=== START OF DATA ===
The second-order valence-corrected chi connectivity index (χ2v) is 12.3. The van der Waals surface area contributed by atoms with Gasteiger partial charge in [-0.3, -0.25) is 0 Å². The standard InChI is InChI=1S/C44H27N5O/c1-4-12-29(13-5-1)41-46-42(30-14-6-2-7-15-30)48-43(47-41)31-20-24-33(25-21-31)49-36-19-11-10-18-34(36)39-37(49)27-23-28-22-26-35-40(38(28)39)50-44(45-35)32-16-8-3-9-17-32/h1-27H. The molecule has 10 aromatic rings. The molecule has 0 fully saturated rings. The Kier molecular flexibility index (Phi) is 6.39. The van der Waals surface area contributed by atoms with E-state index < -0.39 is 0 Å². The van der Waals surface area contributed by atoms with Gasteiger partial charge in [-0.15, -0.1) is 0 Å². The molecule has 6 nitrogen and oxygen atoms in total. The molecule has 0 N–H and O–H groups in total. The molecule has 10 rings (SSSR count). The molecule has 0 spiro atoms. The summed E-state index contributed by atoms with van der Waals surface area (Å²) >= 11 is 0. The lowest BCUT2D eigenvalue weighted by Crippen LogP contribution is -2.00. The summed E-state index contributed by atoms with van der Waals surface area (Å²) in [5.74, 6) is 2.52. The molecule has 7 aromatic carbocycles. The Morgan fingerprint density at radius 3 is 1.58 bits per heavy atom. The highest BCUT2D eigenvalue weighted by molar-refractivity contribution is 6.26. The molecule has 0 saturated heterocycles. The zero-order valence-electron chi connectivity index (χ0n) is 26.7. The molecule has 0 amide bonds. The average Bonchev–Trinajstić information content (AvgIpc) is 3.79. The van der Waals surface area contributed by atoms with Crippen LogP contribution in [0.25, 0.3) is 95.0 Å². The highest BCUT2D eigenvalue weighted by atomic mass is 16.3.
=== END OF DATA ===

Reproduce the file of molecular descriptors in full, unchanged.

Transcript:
The second-order valence-corrected chi connectivity index (χ2v) is 12.3. The van der Waals surface area contributed by atoms with Gasteiger partial charge in [-0.3, -0.25) is 0 Å². The standard InChI is InChI=1S/C44H27N5O/c1-4-12-29(13-5-1)41-46-42(30-14-6-2-7-15-30)48-43(47-41)31-20-24-33(25-21-31)49-36-19-11-10-18-34(36)39-37(49)27-23-28-22-26-35-40(38(28)39)50-44(45-35)32-16-8-3-9-17-32/h1-27H. The molecule has 10 aromatic rings. The molecule has 0 fully saturated rings. The Kier molecular flexibility index (Phi) is 6.39. The van der Waals surface area contributed by atoms with E-state index < -0.39 is 0 Å². The van der Waals surface area contributed by atoms with Gasteiger partial charge in [-0.15, -0.1) is 0 Å². The molecule has 6 nitrogen and oxygen atoms in total. The molecule has 0 N–H and O–H groups in total. The molecule has 10 rings (SSSR count). The molecule has 0 spiro atoms. The summed E-state index contributed by atoms with van der Waals surface area (Å²) >= 11 is 0. The lowest BCUT2D eigenvalue weighted by Crippen LogP contribution is -2.00. The summed E-state index contributed by atoms with van der Waals surface area (Å²) in [5.74, 6) is 2.52. The molecule has 7 aromatic carbocycles. The Morgan fingerprint density at radius 3 is 1.58 bits per heavy atom. The highest BCUT2D eigenvalue weighted by molar-refractivity contribution is 6.26. The molecule has 0 saturated heterocycles. The zero-order valence-electron chi connectivity index (χ0n) is 26.7. The molecule has 0 amide bonds. The average Bonchev–Trinajstić information content (AvgIpc) is 3.79. The van der Waals surface area contributed by atoms with Crippen LogP contribution in [0.25, 0.3) is 95.0 Å². The highest BCUT2D eigenvalue weighted by atomic mass is 16.3.